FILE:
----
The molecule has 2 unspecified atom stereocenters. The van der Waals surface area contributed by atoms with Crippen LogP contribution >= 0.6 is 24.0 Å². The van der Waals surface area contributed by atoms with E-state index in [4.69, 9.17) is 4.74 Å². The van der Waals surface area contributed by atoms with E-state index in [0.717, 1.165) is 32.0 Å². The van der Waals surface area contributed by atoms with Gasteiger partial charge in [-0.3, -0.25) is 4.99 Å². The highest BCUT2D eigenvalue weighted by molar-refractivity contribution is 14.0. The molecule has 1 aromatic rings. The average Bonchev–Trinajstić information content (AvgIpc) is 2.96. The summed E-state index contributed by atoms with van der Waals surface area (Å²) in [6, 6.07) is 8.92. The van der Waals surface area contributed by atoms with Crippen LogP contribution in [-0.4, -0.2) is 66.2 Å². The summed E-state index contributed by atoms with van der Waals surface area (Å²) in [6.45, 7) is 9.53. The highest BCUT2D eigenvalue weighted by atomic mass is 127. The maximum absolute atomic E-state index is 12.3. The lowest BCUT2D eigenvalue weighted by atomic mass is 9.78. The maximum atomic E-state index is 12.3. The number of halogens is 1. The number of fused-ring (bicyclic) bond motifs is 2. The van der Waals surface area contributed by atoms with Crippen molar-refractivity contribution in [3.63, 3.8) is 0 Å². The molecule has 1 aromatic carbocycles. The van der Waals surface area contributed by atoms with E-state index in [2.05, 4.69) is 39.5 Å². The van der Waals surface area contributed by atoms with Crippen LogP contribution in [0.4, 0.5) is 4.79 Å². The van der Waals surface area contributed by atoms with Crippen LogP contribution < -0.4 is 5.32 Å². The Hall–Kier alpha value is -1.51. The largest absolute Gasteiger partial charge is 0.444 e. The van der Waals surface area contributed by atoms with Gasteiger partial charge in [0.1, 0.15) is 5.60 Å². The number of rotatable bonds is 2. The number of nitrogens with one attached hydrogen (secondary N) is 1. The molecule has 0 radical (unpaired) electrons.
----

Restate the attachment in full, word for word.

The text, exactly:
The molecule has 2 unspecified atom stereocenters. The van der Waals surface area contributed by atoms with Crippen LogP contribution >= 0.6 is 24.0 Å². The van der Waals surface area contributed by atoms with E-state index in [4.69, 9.17) is 4.74 Å². The van der Waals surface area contributed by atoms with E-state index in [0.717, 1.165) is 32.0 Å². The van der Waals surface area contributed by atoms with Gasteiger partial charge in [-0.3, -0.25) is 4.99 Å². The highest BCUT2D eigenvalue weighted by molar-refractivity contribution is 14.0. The molecule has 1 aromatic rings. The average Bonchev–Trinajstić information content (AvgIpc) is 2.96. The summed E-state index contributed by atoms with van der Waals surface area (Å²) in [6, 6.07) is 8.92. The van der Waals surface area contributed by atoms with Crippen LogP contribution in [-0.4, -0.2) is 66.2 Å². The summed E-state index contributed by atoms with van der Waals surface area (Å²) in [6.45, 7) is 9.53. The highest BCUT2D eigenvalue weighted by atomic mass is 127. The maximum absolute atomic E-state index is 12.3. The lowest BCUT2D eigenvalue weighted by atomic mass is 9.78. The maximum atomic E-state index is 12.3. The number of halogens is 1. The number of fused-ring (bicyclic) bond motifs is 2. The van der Waals surface area contributed by atoms with Crippen molar-refractivity contribution in [3.63, 3.8) is 0 Å². The molecule has 1 aromatic carbocycles. The van der Waals surface area contributed by atoms with E-state index in [2.05, 4.69) is 39.5 Å². The van der Waals surface area contributed by atoms with Crippen LogP contribution in [0.4, 0.5) is 4.79 Å². The van der Waals surface area contributed by atoms with Crippen LogP contribution < -0.4 is 5.32 Å². The Hall–Kier alpha value is -1.51. The largest absolute Gasteiger partial charge is 0.444 e. The van der Waals surface area contributed by atoms with Gasteiger partial charge in [0.1, 0.15) is 5.60 Å². The number of rotatable bonds is 2. The number of nitrogens with one attached hydrogen (secondary N) is 1. The molecule has 0 radical (unpaired) electrons.